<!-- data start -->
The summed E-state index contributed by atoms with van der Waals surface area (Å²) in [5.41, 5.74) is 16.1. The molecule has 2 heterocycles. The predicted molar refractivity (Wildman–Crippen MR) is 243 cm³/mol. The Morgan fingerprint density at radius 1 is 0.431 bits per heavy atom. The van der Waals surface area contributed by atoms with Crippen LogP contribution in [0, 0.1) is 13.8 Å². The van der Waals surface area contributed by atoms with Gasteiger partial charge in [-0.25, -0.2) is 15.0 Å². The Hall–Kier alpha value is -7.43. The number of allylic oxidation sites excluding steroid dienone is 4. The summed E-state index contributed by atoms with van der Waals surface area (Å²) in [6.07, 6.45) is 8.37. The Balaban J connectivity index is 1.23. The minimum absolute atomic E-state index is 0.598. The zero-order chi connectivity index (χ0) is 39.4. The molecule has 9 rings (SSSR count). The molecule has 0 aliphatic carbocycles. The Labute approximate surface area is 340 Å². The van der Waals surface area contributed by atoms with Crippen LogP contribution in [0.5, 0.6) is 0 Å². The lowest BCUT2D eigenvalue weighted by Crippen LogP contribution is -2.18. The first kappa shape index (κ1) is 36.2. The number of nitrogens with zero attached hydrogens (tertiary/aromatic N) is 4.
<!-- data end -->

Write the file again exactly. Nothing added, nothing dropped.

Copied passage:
The summed E-state index contributed by atoms with van der Waals surface area (Å²) in [5.41, 5.74) is 16.1. The molecule has 2 heterocycles. The predicted molar refractivity (Wildman–Crippen MR) is 243 cm³/mol. The Morgan fingerprint density at radius 1 is 0.431 bits per heavy atom. The van der Waals surface area contributed by atoms with Crippen LogP contribution in [0, 0.1) is 13.8 Å². The van der Waals surface area contributed by atoms with Gasteiger partial charge in [-0.25, -0.2) is 15.0 Å². The Hall–Kier alpha value is -7.43. The number of allylic oxidation sites excluding steroid dienone is 4. The summed E-state index contributed by atoms with van der Waals surface area (Å²) in [6.07, 6.45) is 8.37. The Balaban J connectivity index is 1.23. The minimum absolute atomic E-state index is 0.598. The zero-order chi connectivity index (χ0) is 39.4. The molecule has 9 rings (SSSR count). The molecule has 0 aliphatic carbocycles. The Labute approximate surface area is 340 Å². The van der Waals surface area contributed by atoms with Crippen LogP contribution in [0.5, 0.6) is 0 Å². The lowest BCUT2D eigenvalue weighted by Crippen LogP contribution is -2.18. The first kappa shape index (κ1) is 36.2. The number of nitrogens with zero attached hydrogens (tertiary/aromatic N) is 4.